On May 11th 2023 the Wordfence (web application firewall, WAF, for wordpress) team was alerted to a critical vulnerability that was found in essential addons for Elementor that has over 1 million installations. A patch was released for a critical vulnerability that made it possible for any unauthenticated user to reset user passwords including those that have administrative permissions. Rafie Muhammed, security researcher, uncovered this vulnerability and responsibly disclosed it.
It has been observed by the Wordfence team that there have been millions of probing attempts for the read me file of the plugin. This is most likely attackers trying to probe and determine if the plugin is present so they can add it to a list of target sites to exploit. Over 6,900 exploit attempts have already been blocked. The Wordfence team have limited data due to the rule only being triggered if the plugin is installed on ones site and is with a vulnerable version. Unfortunately on the 14th of May 2023, a programmatic exploit was made public on GitHub.
This type of attack gains widespread traction due to the large installation base (over 1 million installations), how easy it is to exploit and the severity of its impact that it can have on WordPress sites. Wordfence threat researchers are expecting that attacks trying to exploit this vulnerability to increase.
Essential Addons for Elementor Vulnerability Details.
- Vulnerability Description: Unauthenticated Arbitrary Password Reset to Privilege Escalation for Essential Addons for Elementor for versions 5.7.1 and lower.
- Affected Plugin: Essential Addons for Elementor
- Affected Versions: Version 5.7.1 and lower
- CVE ID: CVE-2023-32243
- CVSS Score: 9.8 (Critical)
- CVSS Vector: CVSS:3.1/AV:N/AC:L/PR:N/UI:N/S:U/C:H/I:H/A:H
- Threat Research who uncovered the vulnerability: Rafie Muhammed
- Fully Patched Version: 5.7.2
The patched vulnerability allowed attackers to reset passwords on any of the 1 million WordPress sites that run the affected plugin. this was due to the reset password function not carrying out enough validation for the password reset request with a password reset key. All attackers would need to do is supply a valid user name and obtain a valid nonce from the victim sites home page, in the remaining fields insert random data, and change the supplied user password to what ever the attacker wants.
Usernames are not considered to be sensitive information by WordPress. This means that attackers can enumerate a site hunting for valid usernames. Most of the time site owners either forget to change the default username making it easier for attackers to determine common default usernames such as ‘admin’. This makes it extremely easy for attackers to discover valid accounts that they can then compromise to gain access and to elevate their permissions on the website. Once an attacker has admin access and is logged into the compromised website, they have the ability to perform what ever actions they please, such as installing plugins, backdoors to further compromise the site and server, as well as any visitors to the site.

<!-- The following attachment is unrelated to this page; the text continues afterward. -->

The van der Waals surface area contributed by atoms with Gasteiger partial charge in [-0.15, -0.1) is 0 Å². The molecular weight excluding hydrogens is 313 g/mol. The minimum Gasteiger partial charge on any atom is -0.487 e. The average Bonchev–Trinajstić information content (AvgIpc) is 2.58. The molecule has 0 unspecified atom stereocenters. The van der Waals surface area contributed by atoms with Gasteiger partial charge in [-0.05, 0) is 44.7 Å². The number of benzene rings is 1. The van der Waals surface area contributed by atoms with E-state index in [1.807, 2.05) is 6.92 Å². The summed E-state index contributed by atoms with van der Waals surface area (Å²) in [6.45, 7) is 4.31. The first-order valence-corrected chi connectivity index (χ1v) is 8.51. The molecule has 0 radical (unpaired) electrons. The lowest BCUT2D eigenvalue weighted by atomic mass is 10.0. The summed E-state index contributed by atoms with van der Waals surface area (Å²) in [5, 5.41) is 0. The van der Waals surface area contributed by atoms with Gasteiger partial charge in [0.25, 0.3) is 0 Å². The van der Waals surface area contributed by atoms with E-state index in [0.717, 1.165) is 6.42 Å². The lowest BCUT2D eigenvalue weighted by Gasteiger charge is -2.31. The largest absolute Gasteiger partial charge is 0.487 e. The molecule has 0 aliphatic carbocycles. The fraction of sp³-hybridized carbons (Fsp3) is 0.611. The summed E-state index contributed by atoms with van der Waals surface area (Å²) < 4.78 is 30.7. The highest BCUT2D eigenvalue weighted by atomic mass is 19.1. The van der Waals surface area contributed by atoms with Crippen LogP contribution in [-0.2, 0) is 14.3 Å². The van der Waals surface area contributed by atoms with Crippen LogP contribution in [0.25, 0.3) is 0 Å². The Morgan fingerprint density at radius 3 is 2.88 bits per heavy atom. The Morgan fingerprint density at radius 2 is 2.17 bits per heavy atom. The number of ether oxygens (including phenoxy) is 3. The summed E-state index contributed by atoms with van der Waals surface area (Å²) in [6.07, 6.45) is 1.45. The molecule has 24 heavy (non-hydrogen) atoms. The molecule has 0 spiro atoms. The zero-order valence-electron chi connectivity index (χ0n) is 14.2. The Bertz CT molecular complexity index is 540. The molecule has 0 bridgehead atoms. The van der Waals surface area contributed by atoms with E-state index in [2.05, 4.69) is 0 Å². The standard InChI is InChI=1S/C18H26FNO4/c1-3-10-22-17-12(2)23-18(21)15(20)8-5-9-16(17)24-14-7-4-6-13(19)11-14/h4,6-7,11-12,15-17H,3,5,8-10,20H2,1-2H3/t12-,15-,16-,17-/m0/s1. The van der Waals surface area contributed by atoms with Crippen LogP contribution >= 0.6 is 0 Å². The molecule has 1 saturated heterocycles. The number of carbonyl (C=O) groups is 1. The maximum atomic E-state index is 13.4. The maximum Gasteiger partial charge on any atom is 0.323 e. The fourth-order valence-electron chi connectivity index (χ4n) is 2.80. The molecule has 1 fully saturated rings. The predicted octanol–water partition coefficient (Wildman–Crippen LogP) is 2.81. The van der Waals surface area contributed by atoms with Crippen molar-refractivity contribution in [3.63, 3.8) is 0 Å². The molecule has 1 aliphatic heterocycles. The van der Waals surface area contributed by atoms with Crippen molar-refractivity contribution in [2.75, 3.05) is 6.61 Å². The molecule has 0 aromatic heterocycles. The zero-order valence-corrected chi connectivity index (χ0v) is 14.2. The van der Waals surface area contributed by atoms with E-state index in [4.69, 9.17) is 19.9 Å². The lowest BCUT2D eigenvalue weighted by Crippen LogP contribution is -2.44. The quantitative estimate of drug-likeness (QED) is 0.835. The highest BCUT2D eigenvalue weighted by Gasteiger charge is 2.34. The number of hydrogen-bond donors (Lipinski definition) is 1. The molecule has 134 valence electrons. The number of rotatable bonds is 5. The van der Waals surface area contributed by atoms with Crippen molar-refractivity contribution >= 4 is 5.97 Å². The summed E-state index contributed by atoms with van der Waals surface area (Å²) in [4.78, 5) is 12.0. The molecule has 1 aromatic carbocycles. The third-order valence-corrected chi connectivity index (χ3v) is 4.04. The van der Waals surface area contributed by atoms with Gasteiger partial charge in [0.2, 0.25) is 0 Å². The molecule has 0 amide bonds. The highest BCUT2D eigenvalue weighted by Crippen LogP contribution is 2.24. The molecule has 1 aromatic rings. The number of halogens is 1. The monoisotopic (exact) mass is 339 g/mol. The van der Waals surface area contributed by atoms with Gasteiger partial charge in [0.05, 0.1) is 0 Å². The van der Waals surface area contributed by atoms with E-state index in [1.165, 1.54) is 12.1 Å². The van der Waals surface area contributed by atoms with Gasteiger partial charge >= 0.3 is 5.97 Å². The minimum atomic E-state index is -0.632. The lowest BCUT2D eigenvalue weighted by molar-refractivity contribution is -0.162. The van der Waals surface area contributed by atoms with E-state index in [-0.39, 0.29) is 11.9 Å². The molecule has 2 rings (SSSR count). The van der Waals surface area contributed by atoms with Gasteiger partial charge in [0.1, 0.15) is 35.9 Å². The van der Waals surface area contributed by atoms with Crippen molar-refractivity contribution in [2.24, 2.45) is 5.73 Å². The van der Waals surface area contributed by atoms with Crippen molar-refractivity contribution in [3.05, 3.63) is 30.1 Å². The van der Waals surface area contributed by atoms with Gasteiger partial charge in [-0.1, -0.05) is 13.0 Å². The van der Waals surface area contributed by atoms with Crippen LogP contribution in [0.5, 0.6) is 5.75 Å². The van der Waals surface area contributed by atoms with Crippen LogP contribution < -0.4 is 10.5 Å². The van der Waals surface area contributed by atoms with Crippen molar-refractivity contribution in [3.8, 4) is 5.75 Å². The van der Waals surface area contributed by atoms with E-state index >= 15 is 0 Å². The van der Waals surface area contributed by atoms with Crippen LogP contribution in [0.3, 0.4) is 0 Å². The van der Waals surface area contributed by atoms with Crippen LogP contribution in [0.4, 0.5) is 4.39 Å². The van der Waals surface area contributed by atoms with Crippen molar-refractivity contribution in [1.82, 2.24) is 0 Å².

Attack Data, A Brief Look
Probing to Discover if Plugin is Installed
It is important to note that there are legitimate services which probe for installation data. A trend the Wordfence team observed is that as soon as the vulnerability was disclosed, May 11th 2023, readme.txt probes for the plugin spiked to 5 million probes. This stayed at higher levels than normal over the next few days.
Top IP’s carrying out the discovery probes for readme.txt
Total number of blocked exploits and the top IP addresses exploiting the vulnerability
Over 6,900 attacks have been blocked by Wordfence. The top attacking IP is 126.96.36.199. Further attacks were blocked trying to exploit the vulnerability a few days after disclosure. If the 6,900 attacks were not blocked by the Wordfence WAF (Web Application Firewall), these attacks would have succeeded in sites being compromised.
IOC (Indicators Of Compromise)
An obvious sign that ones site has been compromised is if the site administrator cannot login with their correct password. This might have been changed through this vulnerability of Essential Addons for Elementor 5.7.1 and older. It is highly recommended to check if any new admin accounts have been added, in order to maintain persistence on ones website.
The Wordfence team are tracking site infections in particular of sites with the vulnerable version and have not yet observed any pattern when it comes to compromising of sites. What was noted that if you are on an outdated version of the plugin those sites were at a much higher risk of infection.
The user agent that is used to carry out this compromise is the following:
Mozilla/5.0 (Windows NT 10.0; Win64; x64) AppleWebKit/537.36 (KHTML, like Gecko) Chrome/58.0.3029.110 Safari/537.36 Edge/16.16299
It is highly recommended as well to check the site’s access logs for the following IP’s:
To conclude, it is of utmost important to get Essential Addons for Elementor updated to ensure you do not become compromised by this critical vulnerability being exploited. Automatic updates can be enabled for plugins that way one ensures that they are always kept up to date. Some plugins you might run might not have the automatic update feature and those would still need to be updated manually.
Reach out to us on [email protected] if you feel your site has been compromised and to discuss ways to keep ones website safe and secure.